In a daily meditation this week, Father Richard Rohr wrote:
The world of ecology is so exciting because we’re recognizing from all of the scientific disciplines that the entire nature of the biological and physical universe is absolutely relational.
We’ve discovered that when we change one factor, everything changes.
I was watching a show on birds recently, and I learned about red knots that migrate annually all the way from Tierra del Fuego to certain Arctic islands north of Hudson Bay.
Thousands of miles!
I said to myself, “Wouldn’t they be happier if they did not do that every year?”
But no, this is their destiny, to fly north some 9,000 miles each season.
They stop in the middle of their journey on particular beaches along the Delaware Bay. There they always ate the recently-laid, protein-rich eggs of horseshoe crabs.
Those eggs would give them enough energy to get all the way to the Arctic.
Well, we good Americans decided that horseshoe crabs were sort of ugly and not very useful for many things, but they do make excellent bait and attract eels and conch in great numbers. So we started using them for fish bait and killing these crabs indiscriminately.
It took about ten years to recognize that the beautiful red knot might soon be extinct!
So researchers observed and studied, and they found multiple possible answers, such as climate change, along with coastal development.
But you have probably guessed one of the main reasons: we were killing the shorebirds’ life source.
As soon as horseshoe crabs were more protected against use as bait, we saw a return of the lovely little red knot.
The birds again had available protein they could eat on the shores of New Jersey and make it all the way to the Arctic....
Now this example might seem like such a simple, unimportant thing.
And yet a spiritual seer, one we would call a mystic, would recognize that God did not create horseshoe crabs or red knots for no reason.
They are a part of the entire ecology or spiritual plan.
I just offer this as one little example of the ecologically-interconnected and interpenetrating world that we’re all a part of.
But we have to be curious to see it!
Saint Paul saw it in the church.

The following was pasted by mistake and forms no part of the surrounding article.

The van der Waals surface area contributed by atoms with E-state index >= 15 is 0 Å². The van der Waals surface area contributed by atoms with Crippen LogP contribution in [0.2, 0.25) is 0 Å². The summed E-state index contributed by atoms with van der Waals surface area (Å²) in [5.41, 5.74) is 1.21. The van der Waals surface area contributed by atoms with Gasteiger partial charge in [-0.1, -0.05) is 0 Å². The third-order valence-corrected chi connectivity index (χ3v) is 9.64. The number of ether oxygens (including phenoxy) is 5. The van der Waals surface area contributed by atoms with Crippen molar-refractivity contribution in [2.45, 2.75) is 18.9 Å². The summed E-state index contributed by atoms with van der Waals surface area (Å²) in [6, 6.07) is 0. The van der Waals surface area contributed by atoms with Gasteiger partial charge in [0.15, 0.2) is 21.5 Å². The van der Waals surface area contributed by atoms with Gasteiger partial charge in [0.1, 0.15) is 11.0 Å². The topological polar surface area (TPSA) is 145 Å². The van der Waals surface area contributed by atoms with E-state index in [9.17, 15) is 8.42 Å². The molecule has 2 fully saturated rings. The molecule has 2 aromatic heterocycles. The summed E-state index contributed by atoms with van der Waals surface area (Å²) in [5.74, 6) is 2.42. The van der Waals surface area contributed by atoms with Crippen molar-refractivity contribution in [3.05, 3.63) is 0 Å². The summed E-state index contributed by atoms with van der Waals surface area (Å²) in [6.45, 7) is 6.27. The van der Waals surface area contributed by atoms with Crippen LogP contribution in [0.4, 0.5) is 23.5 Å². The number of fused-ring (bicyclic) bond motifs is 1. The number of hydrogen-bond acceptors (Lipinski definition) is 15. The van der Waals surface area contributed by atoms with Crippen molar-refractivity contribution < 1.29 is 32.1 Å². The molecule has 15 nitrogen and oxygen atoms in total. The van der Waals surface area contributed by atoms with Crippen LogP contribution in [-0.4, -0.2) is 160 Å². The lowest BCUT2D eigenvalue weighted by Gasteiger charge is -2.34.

He tried to tell the crabs and knots and fish merchants and Jersey Shore divas in Corinth that God has brilliantly fashioned them into a beautifully interdependent ecosystem, so the way they treat each other matters.
He points them to the mirror and says, consider your body.
Now consider yourselves the body of Christ.
All the parts are different, but all interconnected and indispensable.
The ugly parts are just as valuable as the pretty ones.
The so-called naughty bits that suffer shame and neglect—usually from pious Christians— should be treated with more honor, not less.
The honorable, public parts can fend for themselves and also get over themselves.
This is so obvious with body parts—or it is by the time Paul is through with his comic sketch of their dialogue—that it should be equally obvious about community.
We all need each other the way God made us: very different parts of a very connected whole that is bigger, more complex, more efficient, and more wondrous than we can comprehend.
And here's the deeper truth beyond Saint Paul and Father Richard's examples: all of creation is made this way.
The single human body, and the natural world of earth, the community named church, are all layers of the same onion, themselves all interrelated pieces of a single pattern.
Martin Luther King, Jr. put it this way:
All I'm saying is simply this: that all life is interrelated, that somehow we’re caught in an inescapable network of mutuality tied in a single garment of destiny.
Whatever affects one directly affects all indirectly.
For some strange reason, I can never be what I ought to be until you are what you ought to be.
You can never be what you ought to be until I am what I ought to be.
This is the interrelated structure of reality.
Which brings us to the synagogue in Nazareth.
Isaiah is a long scroll.
Jesus rolled through more than sixty chapters to find the text he chose to read as his first public words in Luke's gospel.
This is no accident: this is Luke introducing his agenda, what his ministry is all about.
Matthew does much the same thing; in his gospel, Jesus begins with the beatitudes.
Notice in both cases that Jesus' eye is squarely on the vulnerable.
Blessed are the not blessed: the poor in spirit, the grieving, the meek, the frustrated, the merciful, the pure in heart, the peacemakers, the persecuted and the rejected.
I have come to bring good news to the poor, the captive, the blind, the oppressed.
God is focused on the red knots, the ones who are not what they are created to be because
someone else's economic agenda is in the way.
Time for a complete reset, Jesus says: the year of the Lord's favor.
That's the Jubilee year written into Torah, the law that every fiftieth year, debts are forgiven, sold and foreclosed lands are returned to original families, the entire economy begins again from square one.
Little surprise that scholars think it never actually happened; of course it didn't.
I didn't give everything back on my fiftieth birthday; why not?
Self-interest greater than love of neighbor wouldn't allow it.
Now self-interest, which Americans have bloated, enthroned, and somehow swallowed as the highest virtue, is choking us all, unraveling the garment and destroying the network.
It is cancer in Christ's body; it is idolatry parading around as practicality; it is death dressed up as life like Bugs Bunny in a dress confusing Elmer Fudd.
So Jesus comes, in his mama's words, to lift up the lowly and send the rich away empty—not to reward or punish people, but to restore God's design.
He has good news for the poor that sounds like bad news to the rich.